Frank Ocean made an enterprising move to independently release his new album “Blonde” on Saturday without the involvement of his former label Def Jam or Universal Music Group (UMG), its parent company. But as Billboard reports, the R&B singer’s crafty and potentially lucrative manuever could get him sued.
Ocean reportedly fulfilled his recording contract with Def Jam on Friday by releasing a visual album, “Endless,” on Apple Music. In doing so, Ocean freed himself up to release “Blonde” — his proper second album, which critics are lauding — as an Apple Music exclusive the next day, through his new independent label called Boys Don’t Cry.
According to Billboard, Ocean’s strategy has “increased his potential profit share from 14 percent to 70 percent” for the sales and streaming of “Blonde,” which is on track to earn 225,000 to 250,000 equivalent album units and debut at No. 1 on the Billboard album chart.
As a result, UMG has missed out on the long-awaited work of one of its hottest artists. Stuck with “Endless,” a visual album that isn’t for sale, Universal stands to lose a significant profit.
One source has speculated to Billboard that UMG may have grounds to sue Ocean, though other sources close to the situation at Def Jam have told the outlet that "no legal action against Ocean is currently being considered.“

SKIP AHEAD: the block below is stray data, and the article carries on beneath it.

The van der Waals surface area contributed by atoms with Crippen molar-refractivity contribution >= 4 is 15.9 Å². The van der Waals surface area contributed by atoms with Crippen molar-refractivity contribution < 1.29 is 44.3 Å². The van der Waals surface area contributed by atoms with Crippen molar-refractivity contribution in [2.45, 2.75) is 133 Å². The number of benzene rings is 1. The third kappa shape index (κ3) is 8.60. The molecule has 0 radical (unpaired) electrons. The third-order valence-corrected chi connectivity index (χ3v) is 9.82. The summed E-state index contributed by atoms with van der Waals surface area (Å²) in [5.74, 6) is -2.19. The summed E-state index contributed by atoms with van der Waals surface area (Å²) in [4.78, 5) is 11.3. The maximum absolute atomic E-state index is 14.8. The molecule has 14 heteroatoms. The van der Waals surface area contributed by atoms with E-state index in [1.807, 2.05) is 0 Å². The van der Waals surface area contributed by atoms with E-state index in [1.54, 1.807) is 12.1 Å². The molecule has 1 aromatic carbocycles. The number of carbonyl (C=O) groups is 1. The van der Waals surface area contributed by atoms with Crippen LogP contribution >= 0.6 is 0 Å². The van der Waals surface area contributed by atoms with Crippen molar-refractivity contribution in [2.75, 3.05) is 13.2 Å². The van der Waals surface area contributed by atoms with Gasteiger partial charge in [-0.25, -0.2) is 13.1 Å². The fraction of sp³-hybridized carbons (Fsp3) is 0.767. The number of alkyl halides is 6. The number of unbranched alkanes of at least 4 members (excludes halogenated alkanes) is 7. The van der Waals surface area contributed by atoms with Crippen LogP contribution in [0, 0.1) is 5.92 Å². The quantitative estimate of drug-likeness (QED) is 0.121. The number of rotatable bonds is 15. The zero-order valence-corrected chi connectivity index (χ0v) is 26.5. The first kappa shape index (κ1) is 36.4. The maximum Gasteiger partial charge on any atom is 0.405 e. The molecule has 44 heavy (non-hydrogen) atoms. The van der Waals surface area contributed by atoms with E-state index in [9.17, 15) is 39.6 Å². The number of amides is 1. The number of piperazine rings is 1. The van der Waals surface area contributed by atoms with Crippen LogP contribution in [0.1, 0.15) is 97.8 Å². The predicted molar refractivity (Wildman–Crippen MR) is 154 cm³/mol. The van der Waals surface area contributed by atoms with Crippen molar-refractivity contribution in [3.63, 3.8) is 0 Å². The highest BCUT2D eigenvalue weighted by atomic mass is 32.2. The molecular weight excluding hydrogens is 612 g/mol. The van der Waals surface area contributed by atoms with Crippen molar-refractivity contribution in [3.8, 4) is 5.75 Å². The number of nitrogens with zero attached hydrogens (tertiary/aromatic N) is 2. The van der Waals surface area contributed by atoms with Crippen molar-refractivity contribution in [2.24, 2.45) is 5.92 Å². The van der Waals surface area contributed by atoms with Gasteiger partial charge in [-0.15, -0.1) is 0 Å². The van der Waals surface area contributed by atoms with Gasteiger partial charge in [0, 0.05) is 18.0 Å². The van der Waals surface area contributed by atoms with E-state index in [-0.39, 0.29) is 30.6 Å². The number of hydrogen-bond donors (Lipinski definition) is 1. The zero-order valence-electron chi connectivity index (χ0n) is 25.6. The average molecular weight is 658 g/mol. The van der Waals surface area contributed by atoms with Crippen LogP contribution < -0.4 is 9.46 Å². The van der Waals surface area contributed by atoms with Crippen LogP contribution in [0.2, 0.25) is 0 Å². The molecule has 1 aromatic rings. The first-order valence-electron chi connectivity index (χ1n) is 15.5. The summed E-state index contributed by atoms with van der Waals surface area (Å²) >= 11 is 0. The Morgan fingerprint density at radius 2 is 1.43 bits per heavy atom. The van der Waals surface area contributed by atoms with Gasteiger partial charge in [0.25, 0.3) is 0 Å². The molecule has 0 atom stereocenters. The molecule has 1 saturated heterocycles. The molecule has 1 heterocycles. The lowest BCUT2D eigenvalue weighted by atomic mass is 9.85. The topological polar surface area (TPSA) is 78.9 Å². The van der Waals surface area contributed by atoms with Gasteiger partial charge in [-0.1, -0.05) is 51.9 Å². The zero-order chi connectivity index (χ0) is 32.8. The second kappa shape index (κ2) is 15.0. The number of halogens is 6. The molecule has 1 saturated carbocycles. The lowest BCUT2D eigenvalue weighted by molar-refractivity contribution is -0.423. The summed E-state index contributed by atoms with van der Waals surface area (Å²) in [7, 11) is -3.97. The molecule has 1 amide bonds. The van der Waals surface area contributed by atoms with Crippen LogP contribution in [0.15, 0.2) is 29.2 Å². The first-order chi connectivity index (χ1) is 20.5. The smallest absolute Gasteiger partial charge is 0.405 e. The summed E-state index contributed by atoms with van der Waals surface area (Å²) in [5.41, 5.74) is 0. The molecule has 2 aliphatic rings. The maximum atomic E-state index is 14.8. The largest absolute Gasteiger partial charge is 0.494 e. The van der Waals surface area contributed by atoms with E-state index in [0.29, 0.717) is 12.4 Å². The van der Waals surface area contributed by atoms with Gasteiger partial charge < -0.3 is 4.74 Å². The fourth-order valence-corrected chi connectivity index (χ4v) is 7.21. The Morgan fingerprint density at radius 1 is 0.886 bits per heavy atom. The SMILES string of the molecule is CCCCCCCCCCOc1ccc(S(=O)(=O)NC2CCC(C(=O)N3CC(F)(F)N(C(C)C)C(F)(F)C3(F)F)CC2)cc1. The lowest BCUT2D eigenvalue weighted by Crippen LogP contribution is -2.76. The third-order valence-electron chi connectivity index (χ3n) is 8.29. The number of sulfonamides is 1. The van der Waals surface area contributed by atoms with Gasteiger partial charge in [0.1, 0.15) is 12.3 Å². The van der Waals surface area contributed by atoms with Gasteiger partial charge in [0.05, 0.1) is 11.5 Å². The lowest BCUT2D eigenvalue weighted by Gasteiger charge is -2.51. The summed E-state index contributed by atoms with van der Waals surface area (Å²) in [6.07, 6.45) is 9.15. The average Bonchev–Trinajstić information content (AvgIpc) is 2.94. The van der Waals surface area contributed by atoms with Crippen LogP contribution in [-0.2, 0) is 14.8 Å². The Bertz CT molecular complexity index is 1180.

The one-day window between "Endless” and “Blonde” would likely be UMG’s foremost point of legal contention with Ocean. As Billboard notes, most standard recording contracts have “minimum-delivery clauses,” wherein an artist can only fulfill his or her contract by delivering albums within a set time frame and at “a label-acceptable level of quality.”
In other words, it’s very possibly Ocean violated his contract by releasing another album on the heels of his last delivered for Def Jam.
Nonetheless, Ocean’s controversial move has certainly made waves in the industry and brought more scrutiny to the concept of streaming exclusives for artists.
According to a report from music industry insider Bob Lefsetz, UMG has effectively banned streaming exclusives following the release of “Blonde.”
As The Verge notes, the prospect of influential artists leaving the major-label system for streaming services has long frightened labels and could "cause a power shift that the industry hasn’t experienced since iTunes hit the scene in 2003.“
UMG has not yet responded to a request for comment from Business Insider.